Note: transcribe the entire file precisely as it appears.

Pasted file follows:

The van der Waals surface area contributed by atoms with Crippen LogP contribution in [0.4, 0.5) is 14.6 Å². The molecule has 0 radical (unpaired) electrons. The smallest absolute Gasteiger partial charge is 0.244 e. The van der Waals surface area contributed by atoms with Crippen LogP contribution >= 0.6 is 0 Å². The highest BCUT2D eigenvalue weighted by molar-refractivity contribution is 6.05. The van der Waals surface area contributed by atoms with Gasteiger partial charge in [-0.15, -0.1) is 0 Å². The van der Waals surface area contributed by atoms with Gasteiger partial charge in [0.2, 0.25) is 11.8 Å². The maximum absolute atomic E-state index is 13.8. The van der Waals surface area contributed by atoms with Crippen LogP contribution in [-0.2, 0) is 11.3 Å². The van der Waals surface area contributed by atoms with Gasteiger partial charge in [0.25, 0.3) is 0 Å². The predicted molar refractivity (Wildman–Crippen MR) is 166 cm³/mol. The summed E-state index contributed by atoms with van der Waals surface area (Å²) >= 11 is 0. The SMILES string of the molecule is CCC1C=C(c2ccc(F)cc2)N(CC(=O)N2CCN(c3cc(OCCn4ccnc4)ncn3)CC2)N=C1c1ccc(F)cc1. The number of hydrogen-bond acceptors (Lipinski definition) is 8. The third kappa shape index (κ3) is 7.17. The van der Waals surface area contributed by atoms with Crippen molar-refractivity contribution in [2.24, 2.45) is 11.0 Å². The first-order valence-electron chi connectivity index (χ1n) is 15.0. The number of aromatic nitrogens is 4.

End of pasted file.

The van der Waals surface area contributed by atoms with Crippen LogP contribution in [0.4, 0.5) is 14.6 Å². The molecule has 0 radical (unpaired) electrons. The smallest absolute Gasteiger partial charge is 0.244 e. The van der Waals surface area contributed by atoms with Crippen LogP contribution >= 0.6 is 0 Å². The highest BCUT2D eigenvalue weighted by molar-refractivity contribution is 6.05. The van der Waals surface area contributed by atoms with Gasteiger partial charge in [-0.15, -0.1) is 0 Å². The van der Waals surface area contributed by atoms with Gasteiger partial charge in [0.2, 0.25) is 11.8 Å². The maximum absolute atomic E-state index is 13.8. The van der Waals surface area contributed by atoms with Crippen LogP contribution in [-0.2, 0) is 11.3 Å². The van der Waals surface area contributed by atoms with Gasteiger partial charge in [0.25, 0.3) is 0 Å². The predicted molar refractivity (Wildman–Crippen MR) is 166 cm³/mol. The summed E-state index contributed by atoms with van der Waals surface area (Å²) >= 11 is 0. The SMILES string of the molecule is CCC1C=C(c2ccc(F)cc2)N(CC(=O)N2CCN(c3cc(OCCn4ccnc4)ncn3)CC2)N=C1c1ccc(F)cc1. The number of hydrogen-bond acceptors (Lipinski definition) is 8. The third kappa shape index (κ3) is 7.17. The van der Waals surface area contributed by atoms with Crippen molar-refractivity contribution in [2.24, 2.45) is 11.0 Å². The first-order valence-electron chi connectivity index (χ1n) is 15.0. The number of aromatic nitrogens is 4.